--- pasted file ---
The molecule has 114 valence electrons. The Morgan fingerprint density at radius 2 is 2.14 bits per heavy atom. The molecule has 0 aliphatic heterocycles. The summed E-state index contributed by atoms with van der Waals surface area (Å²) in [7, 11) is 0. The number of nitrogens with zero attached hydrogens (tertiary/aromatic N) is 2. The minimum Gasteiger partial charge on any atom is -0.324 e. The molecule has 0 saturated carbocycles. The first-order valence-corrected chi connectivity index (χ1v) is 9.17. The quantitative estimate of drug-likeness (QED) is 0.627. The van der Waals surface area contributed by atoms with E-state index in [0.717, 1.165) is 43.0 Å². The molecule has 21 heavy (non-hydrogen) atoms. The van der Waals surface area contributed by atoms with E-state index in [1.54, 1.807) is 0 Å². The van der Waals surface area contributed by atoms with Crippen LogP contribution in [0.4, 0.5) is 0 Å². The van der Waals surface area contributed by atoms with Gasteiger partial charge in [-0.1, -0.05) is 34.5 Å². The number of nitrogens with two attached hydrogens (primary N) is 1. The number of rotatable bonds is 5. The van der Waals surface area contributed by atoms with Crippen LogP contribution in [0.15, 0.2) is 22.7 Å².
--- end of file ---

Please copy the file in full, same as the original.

The molecule has 114 valence electrons. The Morgan fingerprint density at radius 2 is 2.14 bits per heavy atom. The molecule has 0 aliphatic heterocycles. The summed E-state index contributed by atoms with van der Waals surface area (Å²) in [7, 11) is 0. The number of nitrogens with zero attached hydrogens (tertiary/aromatic N) is 2. The minimum Gasteiger partial charge on any atom is -0.324 e. The molecule has 0 saturated carbocycles. The first-order valence-corrected chi connectivity index (χ1v) is 9.17. The quantitative estimate of drug-likeness (QED) is 0.627. The van der Waals surface area contributed by atoms with E-state index in [0.717, 1.165) is 43.0 Å². The molecule has 21 heavy (non-hydrogen) atoms. The van der Waals surface area contributed by atoms with E-state index in [1.54, 1.807) is 0 Å². The van der Waals surface area contributed by atoms with Crippen LogP contribution in [0.4, 0.5) is 0 Å². The van der Waals surface area contributed by atoms with Gasteiger partial charge in [-0.1, -0.05) is 34.5 Å². The number of nitrogens with two attached hydrogens (primary N) is 1. The number of rotatable bonds is 5. The van der Waals surface area contributed by atoms with Crippen LogP contribution in [0.15, 0.2) is 22.7 Å².